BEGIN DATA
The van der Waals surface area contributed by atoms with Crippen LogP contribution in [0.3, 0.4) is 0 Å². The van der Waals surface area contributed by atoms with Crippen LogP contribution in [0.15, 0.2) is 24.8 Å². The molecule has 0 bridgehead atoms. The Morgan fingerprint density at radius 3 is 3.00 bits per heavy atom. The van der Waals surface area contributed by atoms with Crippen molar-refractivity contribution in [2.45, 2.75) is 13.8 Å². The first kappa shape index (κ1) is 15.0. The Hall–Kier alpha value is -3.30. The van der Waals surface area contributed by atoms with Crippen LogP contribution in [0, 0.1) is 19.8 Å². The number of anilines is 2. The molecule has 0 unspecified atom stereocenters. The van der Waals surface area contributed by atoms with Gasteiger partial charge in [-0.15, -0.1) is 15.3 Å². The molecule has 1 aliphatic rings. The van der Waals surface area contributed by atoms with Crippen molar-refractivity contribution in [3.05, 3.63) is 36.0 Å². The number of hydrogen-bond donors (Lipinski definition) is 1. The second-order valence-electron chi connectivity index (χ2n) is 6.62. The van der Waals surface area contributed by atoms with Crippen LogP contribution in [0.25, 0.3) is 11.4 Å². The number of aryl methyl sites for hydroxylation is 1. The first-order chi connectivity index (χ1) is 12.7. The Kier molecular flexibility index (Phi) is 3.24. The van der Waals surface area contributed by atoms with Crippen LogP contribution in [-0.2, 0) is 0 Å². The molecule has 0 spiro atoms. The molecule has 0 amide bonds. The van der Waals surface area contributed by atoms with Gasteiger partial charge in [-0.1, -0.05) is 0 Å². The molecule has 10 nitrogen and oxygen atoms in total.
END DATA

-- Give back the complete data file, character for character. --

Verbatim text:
The van der Waals surface area contributed by atoms with Crippen LogP contribution in [0.3, 0.4) is 0 Å². The van der Waals surface area contributed by atoms with Crippen LogP contribution in [0.15, 0.2) is 24.8 Å². The molecule has 0 bridgehead atoms. The Morgan fingerprint density at radius 3 is 3.00 bits per heavy atom. The van der Waals surface area contributed by atoms with Crippen molar-refractivity contribution in [2.45, 2.75) is 13.8 Å². The first kappa shape index (κ1) is 15.0. The Hall–Kier alpha value is -3.30. The van der Waals surface area contributed by atoms with Crippen LogP contribution in [0, 0.1) is 19.8 Å². The number of anilines is 2. The molecule has 0 unspecified atom stereocenters. The van der Waals surface area contributed by atoms with Gasteiger partial charge in [-0.15, -0.1) is 15.3 Å². The molecule has 1 aliphatic rings. The van der Waals surface area contributed by atoms with Crippen molar-refractivity contribution in [3.05, 3.63) is 36.0 Å². The number of hydrogen-bond donors (Lipinski definition) is 1. The second-order valence-electron chi connectivity index (χ2n) is 6.62. The van der Waals surface area contributed by atoms with Crippen LogP contribution in [0.25, 0.3) is 11.4 Å². The number of aryl methyl sites for hydroxylation is 1. The first-order chi connectivity index (χ1) is 12.7. The Kier molecular flexibility index (Phi) is 3.24. The van der Waals surface area contributed by atoms with Crippen LogP contribution in [-0.2, 0) is 0 Å². The molecule has 0 spiro atoms. The molecule has 0 amide bonds. The van der Waals surface area contributed by atoms with Gasteiger partial charge in [-0.1, -0.05) is 0 Å². The molecule has 10 nitrogen and oxygen atoms in total.